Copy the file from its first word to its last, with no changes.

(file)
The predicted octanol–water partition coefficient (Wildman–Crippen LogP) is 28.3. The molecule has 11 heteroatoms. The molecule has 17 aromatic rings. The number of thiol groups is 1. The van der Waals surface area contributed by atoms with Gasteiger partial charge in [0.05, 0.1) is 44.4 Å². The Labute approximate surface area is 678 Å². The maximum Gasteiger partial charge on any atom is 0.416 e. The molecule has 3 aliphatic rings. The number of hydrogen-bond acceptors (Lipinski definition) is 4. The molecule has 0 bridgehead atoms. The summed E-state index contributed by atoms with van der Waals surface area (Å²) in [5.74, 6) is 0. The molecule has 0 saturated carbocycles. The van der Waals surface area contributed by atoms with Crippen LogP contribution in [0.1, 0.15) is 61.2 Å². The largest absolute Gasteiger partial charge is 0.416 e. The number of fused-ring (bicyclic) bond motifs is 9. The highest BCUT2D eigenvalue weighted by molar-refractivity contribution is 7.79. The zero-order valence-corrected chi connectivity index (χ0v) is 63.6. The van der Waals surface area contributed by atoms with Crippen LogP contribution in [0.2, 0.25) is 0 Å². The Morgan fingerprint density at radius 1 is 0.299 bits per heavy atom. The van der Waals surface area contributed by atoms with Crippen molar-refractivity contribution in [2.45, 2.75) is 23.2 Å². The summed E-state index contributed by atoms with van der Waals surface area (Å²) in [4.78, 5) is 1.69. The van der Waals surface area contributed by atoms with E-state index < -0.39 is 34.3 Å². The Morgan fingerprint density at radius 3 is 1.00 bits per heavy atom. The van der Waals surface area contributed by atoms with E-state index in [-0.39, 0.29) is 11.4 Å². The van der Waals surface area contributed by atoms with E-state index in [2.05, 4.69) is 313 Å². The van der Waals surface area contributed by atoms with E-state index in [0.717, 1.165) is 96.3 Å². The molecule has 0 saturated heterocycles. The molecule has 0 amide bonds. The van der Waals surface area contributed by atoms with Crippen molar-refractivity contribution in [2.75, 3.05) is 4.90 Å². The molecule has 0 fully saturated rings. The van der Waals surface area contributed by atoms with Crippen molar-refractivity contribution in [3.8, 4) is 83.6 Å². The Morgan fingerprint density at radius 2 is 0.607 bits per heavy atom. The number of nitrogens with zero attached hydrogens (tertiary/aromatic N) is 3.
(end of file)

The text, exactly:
The predicted octanol–water partition coefficient (Wildman–Crippen LogP) is 28.3. The molecule has 11 heteroatoms. The molecule has 17 aromatic rings. The number of thiol groups is 1. The van der Waals surface area contributed by atoms with Gasteiger partial charge in [0.05, 0.1) is 44.4 Å². The Labute approximate surface area is 678 Å². The maximum Gasteiger partial charge on any atom is 0.416 e. The molecule has 3 aliphatic rings. The number of hydrogen-bond acceptors (Lipinski definition) is 4. The molecule has 0 bridgehead atoms. The summed E-state index contributed by atoms with van der Waals surface area (Å²) in [5.74, 6) is 0. The molecule has 0 saturated carbocycles. The van der Waals surface area contributed by atoms with Crippen LogP contribution in [0.1, 0.15) is 61.2 Å². The largest absolute Gasteiger partial charge is 0.416 e. The number of fused-ring (bicyclic) bond motifs is 9. The highest BCUT2D eigenvalue weighted by molar-refractivity contribution is 7.79. The zero-order valence-corrected chi connectivity index (χ0v) is 63.6. The van der Waals surface area contributed by atoms with Crippen LogP contribution in [0.2, 0.25) is 0 Å². The Morgan fingerprint density at radius 1 is 0.299 bits per heavy atom. The van der Waals surface area contributed by atoms with Crippen molar-refractivity contribution in [2.45, 2.75) is 23.2 Å². The summed E-state index contributed by atoms with van der Waals surface area (Å²) in [4.78, 5) is 1.69. The van der Waals surface area contributed by atoms with E-state index < -0.39 is 34.3 Å². The Morgan fingerprint density at radius 3 is 1.00 bits per heavy atom. The van der Waals surface area contributed by atoms with E-state index in [-0.39, 0.29) is 11.4 Å². The van der Waals surface area contributed by atoms with E-state index in [2.05, 4.69) is 313 Å². The van der Waals surface area contributed by atoms with E-state index in [0.717, 1.165) is 96.3 Å². The molecule has 0 saturated heterocycles. The molecule has 0 amide bonds. The van der Waals surface area contributed by atoms with Crippen molar-refractivity contribution in [2.75, 3.05) is 4.90 Å². The molecule has 0 fully saturated rings. The van der Waals surface area contributed by atoms with Crippen molar-refractivity contribution in [3.8, 4) is 83.6 Å². The Morgan fingerprint density at radius 2 is 0.607 bits per heavy atom. The number of nitrogens with zero attached hydrogens (tertiary/aromatic N) is 3.